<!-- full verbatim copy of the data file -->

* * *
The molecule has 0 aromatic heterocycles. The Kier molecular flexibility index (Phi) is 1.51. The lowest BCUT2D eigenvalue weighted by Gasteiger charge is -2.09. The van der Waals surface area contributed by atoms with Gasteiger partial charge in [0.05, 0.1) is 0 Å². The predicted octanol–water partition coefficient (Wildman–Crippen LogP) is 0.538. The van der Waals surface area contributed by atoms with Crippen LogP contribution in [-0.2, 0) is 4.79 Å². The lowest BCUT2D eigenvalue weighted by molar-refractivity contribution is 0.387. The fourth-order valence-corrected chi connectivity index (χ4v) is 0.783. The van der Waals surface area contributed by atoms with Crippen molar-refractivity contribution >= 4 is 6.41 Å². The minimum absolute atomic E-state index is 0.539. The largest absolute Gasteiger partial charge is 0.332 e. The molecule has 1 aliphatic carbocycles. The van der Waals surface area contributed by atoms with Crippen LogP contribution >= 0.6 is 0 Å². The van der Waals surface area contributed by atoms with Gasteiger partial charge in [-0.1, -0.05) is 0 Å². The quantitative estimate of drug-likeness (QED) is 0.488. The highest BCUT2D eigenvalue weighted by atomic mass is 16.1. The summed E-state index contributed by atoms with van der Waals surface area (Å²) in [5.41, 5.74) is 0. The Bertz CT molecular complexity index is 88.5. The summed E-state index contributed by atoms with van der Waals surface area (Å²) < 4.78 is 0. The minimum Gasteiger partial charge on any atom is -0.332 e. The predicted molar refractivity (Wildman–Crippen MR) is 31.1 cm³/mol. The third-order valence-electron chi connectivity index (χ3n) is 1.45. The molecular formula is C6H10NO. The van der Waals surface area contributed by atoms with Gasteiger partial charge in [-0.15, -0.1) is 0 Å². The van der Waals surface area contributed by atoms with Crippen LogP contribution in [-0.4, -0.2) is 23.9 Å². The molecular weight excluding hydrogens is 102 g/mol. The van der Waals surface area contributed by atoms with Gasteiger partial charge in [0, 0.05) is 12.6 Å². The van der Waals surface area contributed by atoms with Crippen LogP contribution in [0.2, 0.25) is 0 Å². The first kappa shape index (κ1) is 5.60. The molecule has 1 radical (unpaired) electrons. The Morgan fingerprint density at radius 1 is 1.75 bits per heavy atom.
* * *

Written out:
The molecule has 0 aromatic heterocycles. The Kier molecular flexibility index (Phi) is 1.51. The lowest BCUT2D eigenvalue weighted by Gasteiger charge is -2.09. The van der Waals surface area contributed by atoms with Gasteiger partial charge in [0.05, 0.1) is 0 Å². The predicted octanol–water partition coefficient (Wildman–Crippen LogP) is 0.538. The van der Waals surface area contributed by atoms with Crippen LogP contribution in [-0.2, 0) is 4.79 Å². The lowest BCUT2D eigenvalue weighted by molar-refractivity contribution is 0.387. The fourth-order valence-corrected chi connectivity index (χ4v) is 0.783. The van der Waals surface area contributed by atoms with Crippen molar-refractivity contribution >= 4 is 6.41 Å². The minimum absolute atomic E-state index is 0.539. The largest absolute Gasteiger partial charge is 0.332 e. The molecule has 1 aliphatic carbocycles. The van der Waals surface area contributed by atoms with Crippen LogP contribution >= 0.6 is 0 Å². The van der Waals surface area contributed by atoms with Gasteiger partial charge in [-0.1, -0.05) is 0 Å². The quantitative estimate of drug-likeness (QED) is 0.488. The highest BCUT2D eigenvalue weighted by atomic mass is 16.1. The summed E-state index contributed by atoms with van der Waals surface area (Å²) in [5.41, 5.74) is 0. The Bertz CT molecular complexity index is 88.5. The summed E-state index contributed by atoms with van der Waals surface area (Å²) < 4.78 is 0. The minimum Gasteiger partial charge on any atom is -0.332 e. The predicted molar refractivity (Wildman–Crippen MR) is 31.1 cm³/mol. The third-order valence-electron chi connectivity index (χ3n) is 1.45. The molecular formula is C6H10NO. The van der Waals surface area contributed by atoms with Gasteiger partial charge in [-0.15, -0.1) is 0 Å². The van der Waals surface area contributed by atoms with Crippen LogP contribution in [-0.4, -0.2) is 23.9 Å². The molecular weight excluding hydrogens is 102 g/mol. The van der Waals surface area contributed by atoms with Gasteiger partial charge in [0, 0.05) is 12.6 Å². The van der Waals surface area contributed by atoms with Crippen LogP contribution in [0.2, 0.25) is 0 Å². The first kappa shape index (κ1) is 5.60. The molecule has 1 radical (unpaired) electrons. The Morgan fingerprint density at radius 1 is 1.75 bits per heavy atom.